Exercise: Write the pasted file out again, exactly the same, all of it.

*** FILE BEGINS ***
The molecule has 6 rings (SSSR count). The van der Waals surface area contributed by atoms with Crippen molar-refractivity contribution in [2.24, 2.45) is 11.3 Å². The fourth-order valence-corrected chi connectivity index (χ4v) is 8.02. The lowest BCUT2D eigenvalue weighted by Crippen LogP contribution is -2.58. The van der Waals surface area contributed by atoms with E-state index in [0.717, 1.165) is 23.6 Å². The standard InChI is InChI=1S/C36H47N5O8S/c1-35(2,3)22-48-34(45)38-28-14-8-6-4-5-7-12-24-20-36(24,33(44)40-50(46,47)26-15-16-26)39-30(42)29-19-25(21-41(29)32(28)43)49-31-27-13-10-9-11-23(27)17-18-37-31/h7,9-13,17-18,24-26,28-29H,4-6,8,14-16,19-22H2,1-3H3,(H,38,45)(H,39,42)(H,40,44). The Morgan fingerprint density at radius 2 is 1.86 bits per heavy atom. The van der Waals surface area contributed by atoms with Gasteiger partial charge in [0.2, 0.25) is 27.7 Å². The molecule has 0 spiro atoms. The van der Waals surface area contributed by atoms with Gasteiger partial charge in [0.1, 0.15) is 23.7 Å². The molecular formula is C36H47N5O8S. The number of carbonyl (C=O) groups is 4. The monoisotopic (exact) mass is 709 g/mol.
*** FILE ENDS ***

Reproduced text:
The molecule has 6 rings (SSSR count). The van der Waals surface area contributed by atoms with Crippen molar-refractivity contribution in [2.24, 2.45) is 11.3 Å². The fourth-order valence-corrected chi connectivity index (χ4v) is 8.02. The lowest BCUT2D eigenvalue weighted by Crippen LogP contribution is -2.58. The van der Waals surface area contributed by atoms with E-state index in [0.717, 1.165) is 23.6 Å². The standard InChI is InChI=1S/C36H47N5O8S/c1-35(2,3)22-48-34(45)38-28-14-8-6-4-5-7-12-24-20-36(24,33(44)40-50(46,47)26-15-16-26)39-30(42)29-19-25(21-41(29)32(28)43)49-31-27-13-10-9-11-23(27)17-18-37-31/h7,9-13,17-18,24-26,28-29H,4-6,8,14-16,19-22H2,1-3H3,(H,38,45)(H,39,42)(H,40,44). The Morgan fingerprint density at radius 2 is 1.86 bits per heavy atom. The van der Waals surface area contributed by atoms with Gasteiger partial charge in [0.2, 0.25) is 27.7 Å². The molecule has 0 spiro atoms. The van der Waals surface area contributed by atoms with Gasteiger partial charge in [0.1, 0.15) is 23.7 Å². The molecular formula is C36H47N5O8S. The number of carbonyl (C=O) groups is 4. The monoisotopic (exact) mass is 709 g/mol.